New to home health, next to nothing for orientation...vent


Hi all. I am brand spanking new to HH and feel totally overwhelmed. I was to be the 2nd nurse in this office but the week before I started started the only other full time RN in the office notice. So, I have only been able to ride with an RN a couple of days. With OASIS and our totally sucky computer system two days is nowhere near enough time to pick everything up.

I enjoy seeing the patients in their homes and helping them stay there, but I have never had a real orientation to what my role is to be. The LPNs who work out of this office are great but they can't help me with my admission charting and OASIS. It seems like 90% of our patients are OASIS.

My orientation was been next to nothing. I tried to ride with an LPN for a day my first week there but after an hour I got paged to go back to the office. I was then sent out by myself to do an OASIS admission. I felt they only cared that I had RN behind my name and it didn't matter that I didn't know what to do. Yes, I can go out and ask the questions and assess the patient, but then how do I chart it and how do I get the supplies needed out to the patient.

The computer charting we have to do is way too complicated. I wish I know how to do programming. I would write a simple, logical program that doesn't take 3 minutes to chart the patient's clear lungs.

Plus to top it off I am not allowed one minute of overtime to catch up my charting before being sent on more admissions. They are expecting me to see 6 patients a day. Almost all of my schedule consists of admits and recerts. I could probably do it if they would mix it up a little and give me some routine visits.

I apologize for the long rant. I am just so frustrated.

Thanks for listening.


38,333 Posts

Hopefully things will straighten out as time goes on. The best advice I can give you is kind of easy. I would look for another agency. It appears as if nobody is willing or able to help you. The giveaway is the refusal to pay you OT for extra time spent trying to figure things out. If they don't want to pay this time for you to figure it out on your own, they should provide help during your regular hours. You can probably find an agency nearby that is established and able to provide you with work without having to go through this. The only way I would recommend putting up with this situation is if you have no alternatives or if you were an internal employee with a stake in getting things going. Good luck.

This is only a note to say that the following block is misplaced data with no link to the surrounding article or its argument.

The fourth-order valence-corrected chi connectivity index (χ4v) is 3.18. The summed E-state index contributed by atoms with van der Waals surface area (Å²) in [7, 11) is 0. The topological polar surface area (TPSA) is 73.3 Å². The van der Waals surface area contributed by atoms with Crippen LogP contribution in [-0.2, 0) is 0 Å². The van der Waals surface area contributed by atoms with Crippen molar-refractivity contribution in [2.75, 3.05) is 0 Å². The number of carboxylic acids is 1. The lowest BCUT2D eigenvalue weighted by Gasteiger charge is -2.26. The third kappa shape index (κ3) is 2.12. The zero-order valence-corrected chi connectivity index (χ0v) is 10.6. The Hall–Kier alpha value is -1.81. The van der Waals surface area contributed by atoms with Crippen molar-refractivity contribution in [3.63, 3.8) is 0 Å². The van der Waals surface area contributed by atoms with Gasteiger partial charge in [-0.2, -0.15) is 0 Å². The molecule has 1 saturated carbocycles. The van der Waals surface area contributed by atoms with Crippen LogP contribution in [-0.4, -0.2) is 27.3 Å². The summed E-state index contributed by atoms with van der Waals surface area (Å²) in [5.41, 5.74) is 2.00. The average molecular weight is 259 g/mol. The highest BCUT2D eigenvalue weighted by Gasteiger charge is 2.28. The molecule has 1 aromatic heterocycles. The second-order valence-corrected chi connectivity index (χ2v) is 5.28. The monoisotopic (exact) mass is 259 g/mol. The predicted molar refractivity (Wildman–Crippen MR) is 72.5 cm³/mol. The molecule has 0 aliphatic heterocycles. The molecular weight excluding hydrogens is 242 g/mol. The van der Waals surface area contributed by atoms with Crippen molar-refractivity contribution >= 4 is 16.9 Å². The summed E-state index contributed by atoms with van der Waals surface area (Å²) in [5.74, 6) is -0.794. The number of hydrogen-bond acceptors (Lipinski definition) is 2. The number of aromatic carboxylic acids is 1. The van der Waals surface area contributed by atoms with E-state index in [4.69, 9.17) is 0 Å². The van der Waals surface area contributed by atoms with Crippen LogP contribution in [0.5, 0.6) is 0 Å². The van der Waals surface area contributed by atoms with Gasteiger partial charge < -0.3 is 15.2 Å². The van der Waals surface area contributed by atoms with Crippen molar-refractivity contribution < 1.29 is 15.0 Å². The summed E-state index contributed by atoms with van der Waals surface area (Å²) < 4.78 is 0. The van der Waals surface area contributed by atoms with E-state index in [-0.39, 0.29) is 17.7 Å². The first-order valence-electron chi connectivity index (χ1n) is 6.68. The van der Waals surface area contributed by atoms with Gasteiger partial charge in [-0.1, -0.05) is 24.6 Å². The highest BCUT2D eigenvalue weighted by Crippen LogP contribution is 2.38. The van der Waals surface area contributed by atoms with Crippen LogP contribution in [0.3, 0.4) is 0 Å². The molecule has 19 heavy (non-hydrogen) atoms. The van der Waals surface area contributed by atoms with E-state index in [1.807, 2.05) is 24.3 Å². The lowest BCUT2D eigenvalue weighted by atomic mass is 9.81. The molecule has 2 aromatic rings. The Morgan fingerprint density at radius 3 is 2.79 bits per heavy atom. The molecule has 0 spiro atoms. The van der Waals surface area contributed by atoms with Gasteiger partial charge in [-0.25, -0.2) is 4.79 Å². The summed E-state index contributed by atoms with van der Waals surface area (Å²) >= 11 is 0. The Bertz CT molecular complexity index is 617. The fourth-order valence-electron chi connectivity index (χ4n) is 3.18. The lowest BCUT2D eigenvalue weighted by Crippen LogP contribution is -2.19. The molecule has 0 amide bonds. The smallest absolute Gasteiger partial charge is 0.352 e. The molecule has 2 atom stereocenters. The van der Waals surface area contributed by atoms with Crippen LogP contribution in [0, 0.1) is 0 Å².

Has 12 years experience.

This is an outlying branch of a very well established home health agency. I think that the supervisor either should give me a lighter load for a few weeks or I should have been given at least a couple of weeks to ride with an RN from another branch. This is my first home health job and there are a lot of "little things" about home care I still need to learn. However, the supervisor never declines an admission and just tries to run me like crazy.

I really get the feeling that she expects me to catch up my charting at home off the clock. Of course she hasn't said this but it is almost like the unspoken alternative for me to stay caught up on my charting. The rebel in me won't chart "off the clock" because I know if I did it would only lead to even heavier workloads. And I feel like doing so would condone this sort of behavior towards future nurses at this agency.

I am considering sending out my resume. About the only stopping me right now is the fact that I work Monday through Friday and I am so busy I don't know how I would schedule interviews. I guess I either call in sick or lie and say I have a doctor's appointment or something. I can't afford to just quit and look for another position full time. I think I am understanding why the other nurse quit so abruptly. I understand she had a similar "orientation."